Famous (Dead) Rochesterian Riled Up About Planned Church Demolition
ROCHESTER, NY- With Halloween behind us and election time upon us, neighbors and preservationists in Rochester’s Susan B. Anthony neighborhood are finding that a powerful ally from the spirit realm in the form of Susan B. Anthony herself has joined their efforts to save a local historic church from being demolished and replaced with a dollar store. I recently had a chance to communicate with the dead (via her Facebook page) to find out what Rochester’s most acclaimed suffragette is spinning in her grave about.
Ms. Anthony, I understand there have been some recent developments in your old Rochester neighborhood that have peaked your activist interest. What is going on?
The developments are not new. They have been happening over a long period of time. They have just now hit their tipping point. A developer by the name of Marvin Maye has been purchasing buildings along W. Main St. for a number of years now. He demolishes buildings and builds new structures in their place. Recently he purchased at auction 660 W. Main St. This is a church from 1859 commonly known as Westminster Presbyterian Church. He wants to demolish the building, build a Dollar General, and lease the space to Dollar General, Inc.
The neighborhood wants to save the church and are upset with Marvin Maye on a number of levels. The community has had a longstanding problem with drugs and crime in the area and Marvin Maye does little to prevent crime on his parcels of land. We also know that dollar stores statistically bring more crime to a neighborhood and cause longstanding problems for communities. The third is that it is a church from the 1850s that is the only meeting place or potential community space in the Bull’s Head/Susan B. Anthony area. We don’t want our history demolished for a small chain store that will hurt our community even more.
Is your neighborhood pressed for available development space? Is there any other place someone could put a national chain store?
There are other spaces on W. Main St. where a Dollar General could be built, but Mr. Maye does not want to move its location. He wants to build it at 660 W. Main St. so that it can connect to another plaza he owns which features a Skip’s Meat Market and a liquor store. There is a Victorian house (also a historic landmark) next to the church. That house, if Maye has his way, will be covered on all three sides by Maye’s buildings.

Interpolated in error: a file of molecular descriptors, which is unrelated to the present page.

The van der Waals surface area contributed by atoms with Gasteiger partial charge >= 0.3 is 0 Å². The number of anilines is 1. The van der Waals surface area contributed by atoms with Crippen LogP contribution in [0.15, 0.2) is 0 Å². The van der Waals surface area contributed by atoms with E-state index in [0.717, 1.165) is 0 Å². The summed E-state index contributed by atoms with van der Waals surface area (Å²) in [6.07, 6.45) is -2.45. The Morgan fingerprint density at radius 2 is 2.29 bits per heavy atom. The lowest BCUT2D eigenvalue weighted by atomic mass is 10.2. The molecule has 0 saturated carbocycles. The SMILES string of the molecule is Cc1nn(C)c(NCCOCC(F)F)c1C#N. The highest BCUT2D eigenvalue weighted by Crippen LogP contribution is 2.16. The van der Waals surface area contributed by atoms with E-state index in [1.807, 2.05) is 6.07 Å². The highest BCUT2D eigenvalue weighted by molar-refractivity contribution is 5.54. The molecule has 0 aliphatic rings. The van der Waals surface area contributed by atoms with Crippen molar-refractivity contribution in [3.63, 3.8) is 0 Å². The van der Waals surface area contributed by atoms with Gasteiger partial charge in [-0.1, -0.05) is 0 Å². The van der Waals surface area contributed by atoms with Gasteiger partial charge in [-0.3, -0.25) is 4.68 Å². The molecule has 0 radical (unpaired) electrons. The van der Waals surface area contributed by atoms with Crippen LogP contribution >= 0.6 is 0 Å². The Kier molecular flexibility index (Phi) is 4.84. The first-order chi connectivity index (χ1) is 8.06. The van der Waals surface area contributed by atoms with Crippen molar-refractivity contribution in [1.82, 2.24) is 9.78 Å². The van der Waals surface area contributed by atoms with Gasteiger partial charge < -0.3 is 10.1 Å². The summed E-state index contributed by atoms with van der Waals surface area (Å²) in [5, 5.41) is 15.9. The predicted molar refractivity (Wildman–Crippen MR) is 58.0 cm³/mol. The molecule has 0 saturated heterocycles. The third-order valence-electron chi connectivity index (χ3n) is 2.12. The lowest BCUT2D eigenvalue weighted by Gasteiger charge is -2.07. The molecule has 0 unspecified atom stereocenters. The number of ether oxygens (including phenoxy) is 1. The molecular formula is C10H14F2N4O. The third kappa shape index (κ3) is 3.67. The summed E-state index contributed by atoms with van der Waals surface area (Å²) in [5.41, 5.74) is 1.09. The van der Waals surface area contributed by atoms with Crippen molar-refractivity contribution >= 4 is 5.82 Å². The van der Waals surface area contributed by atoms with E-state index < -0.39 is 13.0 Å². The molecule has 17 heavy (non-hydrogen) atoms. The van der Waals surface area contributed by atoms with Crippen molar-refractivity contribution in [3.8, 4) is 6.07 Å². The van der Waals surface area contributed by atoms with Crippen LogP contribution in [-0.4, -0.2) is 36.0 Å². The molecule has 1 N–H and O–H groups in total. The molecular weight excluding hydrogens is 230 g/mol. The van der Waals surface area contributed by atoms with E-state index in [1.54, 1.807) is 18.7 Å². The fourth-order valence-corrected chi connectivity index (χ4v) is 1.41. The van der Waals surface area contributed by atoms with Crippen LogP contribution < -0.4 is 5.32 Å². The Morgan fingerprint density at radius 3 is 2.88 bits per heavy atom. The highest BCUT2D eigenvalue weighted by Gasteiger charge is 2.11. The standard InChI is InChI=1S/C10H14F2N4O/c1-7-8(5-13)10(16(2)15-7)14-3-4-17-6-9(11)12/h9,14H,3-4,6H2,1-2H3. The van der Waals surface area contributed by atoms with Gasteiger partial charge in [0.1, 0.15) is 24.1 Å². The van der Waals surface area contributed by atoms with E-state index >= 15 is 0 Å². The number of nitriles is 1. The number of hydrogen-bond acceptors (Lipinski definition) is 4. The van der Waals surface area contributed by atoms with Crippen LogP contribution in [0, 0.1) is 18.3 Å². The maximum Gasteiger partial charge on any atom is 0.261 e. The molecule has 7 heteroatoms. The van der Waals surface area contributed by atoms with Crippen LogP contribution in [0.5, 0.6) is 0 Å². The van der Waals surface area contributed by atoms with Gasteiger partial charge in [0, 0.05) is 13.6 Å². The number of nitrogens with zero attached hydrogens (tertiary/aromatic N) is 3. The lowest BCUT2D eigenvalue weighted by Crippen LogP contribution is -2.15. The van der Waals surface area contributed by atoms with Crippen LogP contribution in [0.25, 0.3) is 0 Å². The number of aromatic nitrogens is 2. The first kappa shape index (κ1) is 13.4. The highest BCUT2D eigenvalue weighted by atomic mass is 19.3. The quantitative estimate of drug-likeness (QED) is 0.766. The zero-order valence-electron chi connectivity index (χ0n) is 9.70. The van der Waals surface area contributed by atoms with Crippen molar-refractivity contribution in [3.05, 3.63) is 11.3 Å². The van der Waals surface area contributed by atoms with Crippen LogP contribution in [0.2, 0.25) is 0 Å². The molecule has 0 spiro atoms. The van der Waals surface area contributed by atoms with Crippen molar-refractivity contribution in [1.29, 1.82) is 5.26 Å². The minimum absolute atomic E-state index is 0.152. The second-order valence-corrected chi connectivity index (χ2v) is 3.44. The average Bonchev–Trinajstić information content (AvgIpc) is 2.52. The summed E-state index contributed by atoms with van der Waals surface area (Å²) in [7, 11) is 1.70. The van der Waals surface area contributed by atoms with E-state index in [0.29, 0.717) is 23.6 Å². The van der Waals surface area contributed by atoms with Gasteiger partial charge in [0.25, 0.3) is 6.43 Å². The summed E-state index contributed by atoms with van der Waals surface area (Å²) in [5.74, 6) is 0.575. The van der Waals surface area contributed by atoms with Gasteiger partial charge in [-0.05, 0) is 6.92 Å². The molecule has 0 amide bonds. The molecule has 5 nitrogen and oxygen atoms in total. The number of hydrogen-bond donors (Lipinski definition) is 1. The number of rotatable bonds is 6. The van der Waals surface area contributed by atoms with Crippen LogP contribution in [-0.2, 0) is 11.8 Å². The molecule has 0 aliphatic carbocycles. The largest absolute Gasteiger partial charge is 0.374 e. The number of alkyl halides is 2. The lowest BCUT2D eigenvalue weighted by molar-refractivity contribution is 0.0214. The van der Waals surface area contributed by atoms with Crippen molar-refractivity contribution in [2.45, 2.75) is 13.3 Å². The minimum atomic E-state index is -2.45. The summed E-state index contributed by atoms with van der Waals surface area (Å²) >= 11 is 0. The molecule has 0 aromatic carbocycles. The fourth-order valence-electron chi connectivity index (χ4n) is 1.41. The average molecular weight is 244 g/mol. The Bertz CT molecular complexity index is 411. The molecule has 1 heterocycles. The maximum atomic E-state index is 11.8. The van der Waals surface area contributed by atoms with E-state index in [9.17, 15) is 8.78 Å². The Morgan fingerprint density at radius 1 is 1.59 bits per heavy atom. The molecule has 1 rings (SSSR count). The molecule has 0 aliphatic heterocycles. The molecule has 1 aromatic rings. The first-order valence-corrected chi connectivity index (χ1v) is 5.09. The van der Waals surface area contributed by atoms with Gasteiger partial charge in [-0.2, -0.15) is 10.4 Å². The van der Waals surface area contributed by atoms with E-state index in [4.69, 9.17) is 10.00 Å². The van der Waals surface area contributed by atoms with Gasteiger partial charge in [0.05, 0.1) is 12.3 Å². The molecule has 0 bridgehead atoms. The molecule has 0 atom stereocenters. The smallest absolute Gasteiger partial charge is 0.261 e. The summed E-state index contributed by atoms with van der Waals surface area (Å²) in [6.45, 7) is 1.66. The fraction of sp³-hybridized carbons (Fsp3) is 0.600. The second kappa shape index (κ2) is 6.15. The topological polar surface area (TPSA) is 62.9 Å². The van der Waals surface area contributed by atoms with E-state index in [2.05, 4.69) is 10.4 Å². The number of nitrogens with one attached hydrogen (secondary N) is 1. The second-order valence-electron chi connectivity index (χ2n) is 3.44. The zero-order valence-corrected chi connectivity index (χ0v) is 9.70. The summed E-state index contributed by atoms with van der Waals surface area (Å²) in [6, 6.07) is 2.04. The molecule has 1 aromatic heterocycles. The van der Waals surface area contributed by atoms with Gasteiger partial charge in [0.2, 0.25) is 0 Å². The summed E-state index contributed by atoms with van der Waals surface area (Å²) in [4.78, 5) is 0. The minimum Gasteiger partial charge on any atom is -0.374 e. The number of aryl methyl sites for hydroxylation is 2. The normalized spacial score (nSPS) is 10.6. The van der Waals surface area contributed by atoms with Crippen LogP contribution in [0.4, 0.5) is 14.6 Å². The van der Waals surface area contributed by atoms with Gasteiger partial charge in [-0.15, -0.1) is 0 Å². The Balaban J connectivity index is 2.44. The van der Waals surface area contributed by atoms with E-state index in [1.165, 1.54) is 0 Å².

Is your neighborhood in desperate need of a dollar store?
No it is not. There are five “dollar stores” in the immediate area. When developers move in and buy up all the land it makes it difficult for the community itself to determine its own destiny. The building of a lot of dollar stores is proof of that. They are retail’s lowest common denominator.
Does the church have to be demolished? Couldn’t a dollar store simply open up in the church building?
The Dollar General company has specific requirements for size and structure of their stores. The church is considered too small and not box-like enough for their tastes.
Doesn’t the City of Rochester have a process to protect historic buildings?
It does, but it is a poor system. Rochester looks to the state and federal government when it comes to historic places. If they (state and federal) consider something a historic place then the city will consider it a historic place as well. The church was listed as a potential historic place in the 1980s. The developer, Marvin Maye, had that designation removed so that it would be easier for him to demolish the building. The state evaluated the building from photographs and said because it was missing the altar and stained glass windows (two of the most valuable things in historic churches) it could drop it from the state list. Rochester wants development–any development–regardless of the longterm cost to the community. They don’t want to make it harder on Mr. Maye for fear that down the road when a big company wants to move in that preservation laws will make things more difficult for them.
If the demolition is to be prevented it will be done through the actions of regular people protesting the potential loss of their history. We have an obligation as people to be active participants and prevent this from happening.
Have you considered raising an army of undead suffragettes to help?
I already have Buffalo Bill Cody, Frederick Douglass, and Sitting Bull on my side. I’m thinking I may also need an Emma Goldman, but that is all to draw attention to the idea that our history cannot just live in cyberspace. Sure we can take pictures of it, but if it doesn’t exist in real life then what good is it. If this church is destroyed it will be like it never existed. We have tried to hold onto the legacy of Frederick Douglass for many years, but his house burned down in Rochester and many of his artifacts are elsewhere. D.C. now has more of a claim to his legacy than Rochester, where he lived and was buried. Once our history disappears it is gone.
Thanks for taking the time to talk with me, Ms. Anthony. See you at the polls.
Thank you, and if anyone wants to find out more information they can visit me on twitter @suzie_b_anthony or at firstname.lastname@example.org